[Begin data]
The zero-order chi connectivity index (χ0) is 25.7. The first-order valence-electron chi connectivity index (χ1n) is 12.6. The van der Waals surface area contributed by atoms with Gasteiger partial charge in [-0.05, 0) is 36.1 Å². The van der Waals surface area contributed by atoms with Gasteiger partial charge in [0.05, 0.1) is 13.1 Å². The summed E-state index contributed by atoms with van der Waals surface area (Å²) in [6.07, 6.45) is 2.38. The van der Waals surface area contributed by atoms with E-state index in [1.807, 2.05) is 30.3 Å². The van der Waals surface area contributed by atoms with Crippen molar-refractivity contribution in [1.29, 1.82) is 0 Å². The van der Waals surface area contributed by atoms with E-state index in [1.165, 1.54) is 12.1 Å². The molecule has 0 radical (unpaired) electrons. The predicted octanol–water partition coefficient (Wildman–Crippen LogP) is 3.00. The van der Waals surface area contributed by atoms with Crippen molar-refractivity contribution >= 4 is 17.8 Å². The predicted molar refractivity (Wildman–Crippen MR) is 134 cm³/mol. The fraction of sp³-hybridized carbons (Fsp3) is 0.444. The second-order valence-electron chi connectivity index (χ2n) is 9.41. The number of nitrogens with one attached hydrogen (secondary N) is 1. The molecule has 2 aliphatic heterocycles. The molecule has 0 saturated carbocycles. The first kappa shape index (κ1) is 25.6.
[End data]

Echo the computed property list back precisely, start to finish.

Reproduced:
The zero-order chi connectivity index (χ0) is 25.7. The first-order valence-electron chi connectivity index (χ1n) is 12.6. The van der Waals surface area contributed by atoms with Gasteiger partial charge in [-0.05, 0) is 36.1 Å². The van der Waals surface area contributed by atoms with Gasteiger partial charge in [0.05, 0.1) is 13.1 Å². The summed E-state index contributed by atoms with van der Waals surface area (Å²) in [6.07, 6.45) is 2.38. The van der Waals surface area contributed by atoms with E-state index in [1.807, 2.05) is 30.3 Å². The van der Waals surface area contributed by atoms with Crippen molar-refractivity contribution in [1.29, 1.82) is 0 Å². The van der Waals surface area contributed by atoms with E-state index in [1.165, 1.54) is 12.1 Å². The molecule has 0 radical (unpaired) electrons. The predicted octanol–water partition coefficient (Wildman–Crippen LogP) is 3.00. The van der Waals surface area contributed by atoms with Crippen molar-refractivity contribution >= 4 is 17.8 Å². The predicted molar refractivity (Wildman–Crippen MR) is 134 cm³/mol. The fraction of sp³-hybridized carbons (Fsp3) is 0.444. The second-order valence-electron chi connectivity index (χ2n) is 9.41. The number of nitrogens with one attached hydrogen (secondary N) is 1. The molecule has 2 aliphatic heterocycles. The molecule has 0 saturated carbocycles. The first kappa shape index (κ1) is 25.6.